Summary: Developmental Science 10:1 (2007), pp 4853 DOI: 10.1111/j.1467-7687.2007.00563.x
© 2007 The Author. Journal compilation © 2007 Blackwell Publishing Ltd, 9600 Garsington Road, Oxford OX4 2DQ, UK and
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Blackwell Publishing Ltd
What's in a look?
Richard N. Aslin
Department of Brain and Cognitive Sciences, University of Rochester, USA
The most common behavioral technique used to study infant perception, cognition, language, and social development is some
variant of looking time. Since its inception as a reliable method in the late 1950s, a tremendous increase in knowledge about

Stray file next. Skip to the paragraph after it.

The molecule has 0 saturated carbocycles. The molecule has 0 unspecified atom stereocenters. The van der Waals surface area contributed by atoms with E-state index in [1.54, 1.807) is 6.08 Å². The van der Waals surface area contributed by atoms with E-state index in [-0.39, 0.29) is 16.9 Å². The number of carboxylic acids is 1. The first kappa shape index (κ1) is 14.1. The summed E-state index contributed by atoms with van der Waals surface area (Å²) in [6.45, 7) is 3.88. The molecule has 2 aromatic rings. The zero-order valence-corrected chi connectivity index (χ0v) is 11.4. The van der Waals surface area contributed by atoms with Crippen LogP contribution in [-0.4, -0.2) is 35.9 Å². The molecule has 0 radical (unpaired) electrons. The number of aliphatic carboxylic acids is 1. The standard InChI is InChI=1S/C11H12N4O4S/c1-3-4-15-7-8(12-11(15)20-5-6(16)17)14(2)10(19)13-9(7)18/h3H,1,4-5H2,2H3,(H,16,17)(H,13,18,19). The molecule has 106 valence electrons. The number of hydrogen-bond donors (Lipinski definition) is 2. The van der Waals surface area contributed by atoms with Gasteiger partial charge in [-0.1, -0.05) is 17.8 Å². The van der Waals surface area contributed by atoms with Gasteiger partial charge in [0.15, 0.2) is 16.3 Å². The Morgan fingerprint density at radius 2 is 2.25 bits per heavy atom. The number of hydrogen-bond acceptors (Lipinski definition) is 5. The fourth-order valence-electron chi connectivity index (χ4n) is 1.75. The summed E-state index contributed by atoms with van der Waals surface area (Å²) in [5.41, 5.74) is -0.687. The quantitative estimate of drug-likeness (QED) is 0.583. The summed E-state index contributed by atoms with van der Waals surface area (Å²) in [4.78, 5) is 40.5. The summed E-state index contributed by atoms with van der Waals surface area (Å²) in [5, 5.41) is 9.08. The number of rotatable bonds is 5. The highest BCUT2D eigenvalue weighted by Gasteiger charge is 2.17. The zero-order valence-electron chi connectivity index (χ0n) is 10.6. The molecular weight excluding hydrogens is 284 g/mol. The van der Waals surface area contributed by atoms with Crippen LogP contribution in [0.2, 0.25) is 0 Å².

infant competencies has been gained by inferences made from measures of looking time. Here we examine the logic, utility, and
future prospects for further gains in our understanding of infant cognition from the use of looking time measures.
Consider the following scenario. Three adults enter a
crowded room filled with volunteers and paid staff mem-
bers who are waiting for a political candidate to emerge
from behind a curtain and make either a victory or a
concession speech. Person A is a security guard assigned
to protect the candidate. Person B is the candidate's
spouse. Person C is a member of the opposition party.